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SF stalking trial underway

by Seth Hemmelgarn

Trial got underway recently for a gay man accused of stalking his ex-partner and a former friend.

John Lyle Saunders, 50, allegedly harassed his former partner and their neighbor for months and vandalized the Corona Heights property the three men had bought together.

Saunders faces a dozen charges, including four counts of stalking, as well as violating protective orders, domestic battery, and vandalism.

During opening statements Wednesday, February 7, Assistant District Attorney Don DuBain said the three men purchased the multi-unit building on Levant Street about a dozen years ago.

Their 13-year relationship "deteriorated" though, and the partner moved out in September 2016.

"That's when problems began" that resulted in the criminal case, said DuBain.

DuBain showed jurors photos of holes that had been made in the walls, artwork that had been destroyed, and tiles that had been damaged.

After Saunders' ex-partner bought his share of the property from him, Saunders refused to leave and had to be evicted several months later. After that he returned and was arrested for trespassing. Even that didn't stop him, though, according to DuBain, and Saunders came back and "tried to force his way into" the home.

Then, late one night in June 2017 when the ex-partner was visiting Los Angeles, he saw surveillance video on his phone showing Saunders "prowling around" and "ultimately breaking into the residence," said DuBain.

When police arrived, Saunders initially convinced them that it was his property, but they later returned and arrested him.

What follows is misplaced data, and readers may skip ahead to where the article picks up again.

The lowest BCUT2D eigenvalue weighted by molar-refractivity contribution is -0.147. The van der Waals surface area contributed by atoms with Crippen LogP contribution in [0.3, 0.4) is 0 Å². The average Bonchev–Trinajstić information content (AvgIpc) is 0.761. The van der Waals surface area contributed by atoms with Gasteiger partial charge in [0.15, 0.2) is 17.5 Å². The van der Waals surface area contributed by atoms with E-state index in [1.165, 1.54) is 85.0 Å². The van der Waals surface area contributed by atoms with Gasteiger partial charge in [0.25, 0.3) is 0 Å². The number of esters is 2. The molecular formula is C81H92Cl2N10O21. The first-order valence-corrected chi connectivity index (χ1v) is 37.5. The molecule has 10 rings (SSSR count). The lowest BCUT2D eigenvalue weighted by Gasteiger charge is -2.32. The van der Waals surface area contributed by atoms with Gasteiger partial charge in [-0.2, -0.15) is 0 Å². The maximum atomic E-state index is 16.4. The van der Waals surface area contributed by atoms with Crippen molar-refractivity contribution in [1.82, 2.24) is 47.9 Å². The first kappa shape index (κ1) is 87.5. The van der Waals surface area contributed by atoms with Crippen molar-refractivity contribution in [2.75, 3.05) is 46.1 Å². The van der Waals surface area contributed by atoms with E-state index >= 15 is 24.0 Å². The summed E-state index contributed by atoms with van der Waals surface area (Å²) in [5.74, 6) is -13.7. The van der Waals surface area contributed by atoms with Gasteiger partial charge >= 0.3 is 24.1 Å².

DuBain played surveillance footage to jurors that showed Saunders walking around with a flashlight and peering inside the residence. The video also shows him kicking a wall or door at one point and carrying around a shovel.

Saunders also allegedly threatened to kill the former friend that he and his ex-partner had purchased the residence with, said DuBain.

In September 2016, civil court records show, Saunders' former friend filed for a restraining order, saying that Saunders "came after me in the garage. I escaped to my car and locked the door. He then dented the door and threatened to kill me with a knife (if he had one)."

Police had already been called to the house "numerous times over the last six months" due to Saunders' harassment, according to the man's filing. He also said that his water heater had been damaged and security cameras he'd installed in the garage had been "destroyed."

The restraining order was eventually granted.

Deputy Public Defender Carmen Aguirre told jurors last week that Saunders had "lost everything," including his relationship and his home, and he couldn't get some of his belongings.

"That's what this case is about," said Aguirre.

She added that the video had shown Saunders going to the property to find out about his possessions during LGBT Pride weekend, when his ex-partner wasn't likely to be home.

"It may not be the best way" to go about it, said Aguirre, but it was "an emotional response, not an attempt to terrorize anybody. ... This matter doesn't belong here."

Closing arguments in the case were expected Thursday (February 15).

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